time-marching solutions for the infinite slab, cylinder
and sphere. It is worthy of attention that the critical
conditions of the form described above are significant
in providing safety criteria both for storage and for
handling.
A number of studies in the literature do not explain the effects of variable viscosity, heat transfer and
generation of reaction heat inside the pipe on the nonNewtonian fluid. In fact, very little work has been reported, which deals with flow of a reacting non-linear
fluid. Bridges and Rajagopal[11], by direct integration,
investigated the pulsatile pipe flow of a chemicallyreacting fluid whose viscosity depends on the concentration of a species (constituent) that is governed by a
convective-reaction diffusion and the velocity gradient.
Approximate solutions are constructed for the problem with heat source term, using regular perturbation
techniques together with a special type of HermitePade approximants, while important properties of the
velocity and temperature fields including thermal criticality conditions are discussed in Makinde[12] for isothermal wall. Other numerical studies involving the
competing effects of conduction, dissipation, heat generation and radiation for the flow of non-linear fluids
are contained in Massoudi and Phuoc[13] and the references contained therein. Ajadi[14] studied the criticality of a one-step exothermic, reactive third-grade liquid
flowing steadily through a cylindrical pipe with isothermal wall for a variable spatial dependent viscosity
via homotopy analysis method and variational technique on the momentum and energy equations, respectively. Recently, Chinyoka and Makinde[15] derived the
coupled nonlinear equations in cylindrical coordinates
governing pressure-driven unsteady flow of a reactive
fluid of viscosity with an exponentially decreasing
function of temperature, and solved numerically,
using semi-implicit finite difference schemes, under
axisymmetric conditions. Also, Chinyoka and
Makinde[16] solved numerically, using an unconditionally stable and convergent semi-implicit finite diffe-

## rence scheme, the transient flow of a reactive variable

viscosity third-grade fluid in a cylindrical pipe with
convective heat exchange at the pipe surface. More recently, Ireka and Chinyoka[17] studied numerically,
using semi-implicit finite difference techniques, the
effect of wall slip on the flow and heat transfer for the
reactive Johnson-Segalman fluid in a lubricated pipe
with exponential viscosity.
The works carried out by Ajadi[14], Bridges and
Rajagopal[11], Makinde[12], Massoudi and Phuoc[13] are
obviously a major step towards understanding the role
of non-linear fluids with (or without) variable viscosity under heat generation with Arrhenius kinetics,
while restricting their analysis up to thermal explosion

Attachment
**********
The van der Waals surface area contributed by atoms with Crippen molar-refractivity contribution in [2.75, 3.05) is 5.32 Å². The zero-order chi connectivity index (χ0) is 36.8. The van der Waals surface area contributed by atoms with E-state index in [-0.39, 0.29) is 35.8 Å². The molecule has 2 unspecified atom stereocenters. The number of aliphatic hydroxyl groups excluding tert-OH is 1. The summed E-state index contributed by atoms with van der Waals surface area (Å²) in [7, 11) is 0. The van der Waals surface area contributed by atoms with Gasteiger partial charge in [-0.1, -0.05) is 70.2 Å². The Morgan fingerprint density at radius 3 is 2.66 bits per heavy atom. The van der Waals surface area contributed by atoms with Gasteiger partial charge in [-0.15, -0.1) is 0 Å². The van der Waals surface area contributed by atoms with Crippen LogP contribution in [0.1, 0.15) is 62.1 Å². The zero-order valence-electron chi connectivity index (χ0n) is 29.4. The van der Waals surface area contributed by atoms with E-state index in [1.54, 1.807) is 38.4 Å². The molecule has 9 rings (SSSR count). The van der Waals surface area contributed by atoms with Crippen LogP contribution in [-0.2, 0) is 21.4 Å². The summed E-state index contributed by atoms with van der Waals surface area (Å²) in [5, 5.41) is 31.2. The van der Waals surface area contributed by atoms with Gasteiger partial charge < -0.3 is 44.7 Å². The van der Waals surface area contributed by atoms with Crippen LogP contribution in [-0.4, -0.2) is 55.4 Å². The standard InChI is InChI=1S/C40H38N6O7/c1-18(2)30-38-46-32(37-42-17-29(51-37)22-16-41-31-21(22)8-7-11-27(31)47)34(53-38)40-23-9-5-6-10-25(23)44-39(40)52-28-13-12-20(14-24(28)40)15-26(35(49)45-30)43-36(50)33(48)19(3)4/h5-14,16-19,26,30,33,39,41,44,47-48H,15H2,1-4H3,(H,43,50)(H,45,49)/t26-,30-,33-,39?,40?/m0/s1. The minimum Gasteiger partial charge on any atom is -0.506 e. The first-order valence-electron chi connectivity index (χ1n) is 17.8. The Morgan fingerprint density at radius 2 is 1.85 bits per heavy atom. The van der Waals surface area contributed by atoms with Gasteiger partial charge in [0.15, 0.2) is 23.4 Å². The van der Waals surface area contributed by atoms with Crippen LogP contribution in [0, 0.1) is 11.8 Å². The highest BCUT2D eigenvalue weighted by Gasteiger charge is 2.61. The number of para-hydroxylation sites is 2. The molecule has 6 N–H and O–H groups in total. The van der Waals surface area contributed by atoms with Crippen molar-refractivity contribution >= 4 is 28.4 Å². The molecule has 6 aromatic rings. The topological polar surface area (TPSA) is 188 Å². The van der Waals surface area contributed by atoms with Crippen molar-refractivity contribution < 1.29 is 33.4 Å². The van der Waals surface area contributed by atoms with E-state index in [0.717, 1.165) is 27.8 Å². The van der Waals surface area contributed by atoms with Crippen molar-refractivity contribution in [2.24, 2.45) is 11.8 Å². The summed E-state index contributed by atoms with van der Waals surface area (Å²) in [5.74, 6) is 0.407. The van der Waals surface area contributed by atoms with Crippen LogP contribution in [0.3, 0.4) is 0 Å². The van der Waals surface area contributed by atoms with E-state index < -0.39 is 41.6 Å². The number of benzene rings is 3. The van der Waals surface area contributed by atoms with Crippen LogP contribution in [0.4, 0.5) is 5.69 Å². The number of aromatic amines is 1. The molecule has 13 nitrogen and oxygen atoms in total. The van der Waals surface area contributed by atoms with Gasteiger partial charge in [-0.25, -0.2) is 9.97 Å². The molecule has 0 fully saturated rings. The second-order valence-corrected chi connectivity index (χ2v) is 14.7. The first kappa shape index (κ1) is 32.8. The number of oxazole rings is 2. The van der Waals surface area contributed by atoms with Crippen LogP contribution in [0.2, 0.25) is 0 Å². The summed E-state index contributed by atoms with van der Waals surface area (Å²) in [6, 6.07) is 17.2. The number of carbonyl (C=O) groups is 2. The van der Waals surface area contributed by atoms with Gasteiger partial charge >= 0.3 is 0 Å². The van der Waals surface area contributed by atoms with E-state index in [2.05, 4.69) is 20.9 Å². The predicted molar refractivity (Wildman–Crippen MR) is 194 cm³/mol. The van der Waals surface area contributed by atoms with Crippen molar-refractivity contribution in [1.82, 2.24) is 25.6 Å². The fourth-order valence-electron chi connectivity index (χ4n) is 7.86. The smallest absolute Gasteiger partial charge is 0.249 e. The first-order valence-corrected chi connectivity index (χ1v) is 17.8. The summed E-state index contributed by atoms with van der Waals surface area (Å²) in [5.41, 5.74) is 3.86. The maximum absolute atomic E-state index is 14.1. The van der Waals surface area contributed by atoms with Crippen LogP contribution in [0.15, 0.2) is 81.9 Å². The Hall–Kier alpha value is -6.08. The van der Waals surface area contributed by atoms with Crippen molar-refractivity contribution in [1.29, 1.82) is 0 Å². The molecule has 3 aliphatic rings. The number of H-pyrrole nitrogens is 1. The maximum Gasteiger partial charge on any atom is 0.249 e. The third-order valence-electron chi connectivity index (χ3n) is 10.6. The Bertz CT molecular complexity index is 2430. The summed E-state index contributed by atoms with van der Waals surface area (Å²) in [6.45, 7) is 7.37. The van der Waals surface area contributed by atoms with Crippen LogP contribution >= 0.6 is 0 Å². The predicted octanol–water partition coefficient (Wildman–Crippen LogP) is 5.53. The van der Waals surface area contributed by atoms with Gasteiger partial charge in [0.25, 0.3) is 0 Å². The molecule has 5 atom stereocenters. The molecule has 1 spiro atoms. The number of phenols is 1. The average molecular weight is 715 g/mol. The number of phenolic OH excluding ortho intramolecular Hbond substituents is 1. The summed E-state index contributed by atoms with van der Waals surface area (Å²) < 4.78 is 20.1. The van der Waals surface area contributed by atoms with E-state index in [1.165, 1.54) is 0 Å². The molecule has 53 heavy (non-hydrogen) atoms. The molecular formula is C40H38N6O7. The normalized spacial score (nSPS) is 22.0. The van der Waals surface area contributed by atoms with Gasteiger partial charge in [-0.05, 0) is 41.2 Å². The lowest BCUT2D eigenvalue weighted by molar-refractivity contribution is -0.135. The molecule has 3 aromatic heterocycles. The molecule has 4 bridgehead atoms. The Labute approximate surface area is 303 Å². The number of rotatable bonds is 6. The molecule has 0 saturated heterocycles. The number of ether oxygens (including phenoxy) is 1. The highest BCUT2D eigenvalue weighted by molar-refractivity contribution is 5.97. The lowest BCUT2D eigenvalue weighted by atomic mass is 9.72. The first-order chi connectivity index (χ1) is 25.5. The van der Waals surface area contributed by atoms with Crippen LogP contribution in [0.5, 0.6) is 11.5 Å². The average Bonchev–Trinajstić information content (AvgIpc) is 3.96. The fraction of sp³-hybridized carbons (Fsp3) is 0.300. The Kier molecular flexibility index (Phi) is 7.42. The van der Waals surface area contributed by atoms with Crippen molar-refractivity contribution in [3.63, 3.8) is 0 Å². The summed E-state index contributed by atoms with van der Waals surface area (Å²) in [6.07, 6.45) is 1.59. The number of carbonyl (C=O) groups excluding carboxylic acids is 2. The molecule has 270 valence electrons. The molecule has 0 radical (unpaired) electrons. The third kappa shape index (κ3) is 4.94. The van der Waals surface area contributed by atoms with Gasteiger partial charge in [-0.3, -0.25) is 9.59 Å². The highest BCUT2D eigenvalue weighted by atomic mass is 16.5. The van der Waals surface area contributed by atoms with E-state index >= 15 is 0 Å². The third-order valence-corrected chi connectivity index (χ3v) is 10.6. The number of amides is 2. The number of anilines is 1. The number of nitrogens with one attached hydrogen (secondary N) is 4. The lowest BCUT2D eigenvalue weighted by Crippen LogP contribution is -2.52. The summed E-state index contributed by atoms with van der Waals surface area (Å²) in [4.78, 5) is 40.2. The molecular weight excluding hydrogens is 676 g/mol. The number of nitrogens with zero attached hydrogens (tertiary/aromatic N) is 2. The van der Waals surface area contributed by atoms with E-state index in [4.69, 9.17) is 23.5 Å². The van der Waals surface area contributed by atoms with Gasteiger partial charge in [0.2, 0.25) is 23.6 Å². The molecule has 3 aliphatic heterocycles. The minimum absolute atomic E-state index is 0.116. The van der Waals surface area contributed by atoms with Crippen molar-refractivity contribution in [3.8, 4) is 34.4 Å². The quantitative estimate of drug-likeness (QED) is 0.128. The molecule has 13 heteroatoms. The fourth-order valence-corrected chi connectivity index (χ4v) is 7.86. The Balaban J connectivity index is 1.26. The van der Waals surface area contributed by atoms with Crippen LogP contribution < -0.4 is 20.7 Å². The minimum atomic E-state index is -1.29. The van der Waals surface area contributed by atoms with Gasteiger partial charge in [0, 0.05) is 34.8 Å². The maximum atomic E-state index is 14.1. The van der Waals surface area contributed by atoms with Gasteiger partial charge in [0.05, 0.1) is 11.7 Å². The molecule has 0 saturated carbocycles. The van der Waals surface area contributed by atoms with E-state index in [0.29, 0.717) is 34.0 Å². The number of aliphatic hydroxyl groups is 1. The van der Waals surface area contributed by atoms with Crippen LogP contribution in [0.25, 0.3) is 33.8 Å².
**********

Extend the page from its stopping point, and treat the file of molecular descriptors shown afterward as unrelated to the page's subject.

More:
(critical value). It should be conceded that a realistic
mathematical description of thermal explosion needs
to include the effects of Arrhenius temperature dependence with variable pre-exponential factor (see, for
example Adegbie[18] and Okoya[19]) and Reynolds viscosity model (see Massoudi and Christe[4], Ireka and
Chinyoka[17] and Jayeoba and Okoya[20]).
In this study, reactive generalized Newtonian
fluid flow in pipe is considered while fluid friction
and Nusselt number are formulated. The coupled dimensionless governing equations of momentum and
energy are solved numerically by using Maple routine
codes. A third-grade fluid model is accommodated,
while Reynolds model accounted for the temperaturedependent viscosity in the analysis. The central velocity and temperature, fluid friction and Nusselt number are presented in tabular form, while the velocity
and temperature profiles are presented graphically.
Thermal critical values are computed for various values of viscosity parameter and reaction order while
competing effects of non-Newtonian parameter, pressure gradient parameter, viscous dissipation parameter and index of the pre-exponential factor on constant
viscosity and Reynolds model viscosity (cases) are
treated separately. The solutions for reactive NavierStokes fluid can be deduced as a limiting case of our
solutions.

## Fig.1 Flow configuration and coordinate system of the problem

1. Governing equations
Consider the fully developed laminar motion through a circular Poiseuille device. We employ cylindrical coordinates (r , , z ) , with the z - axis coinci-

86

## ding with the axis of the pipe. Here r is the distance

measured radially, such that r = R is the radius of the
pipe and is the azimuthal angle (see Fig.1).
Assuming incompressible flow, in the absence of
chemical reactions and electromagnetic effects, the
equations of motion are the continuity, linear momentum and energy equations,
div v = 0

dv
= divT + b
dt

(1)
(2)

dt

(3)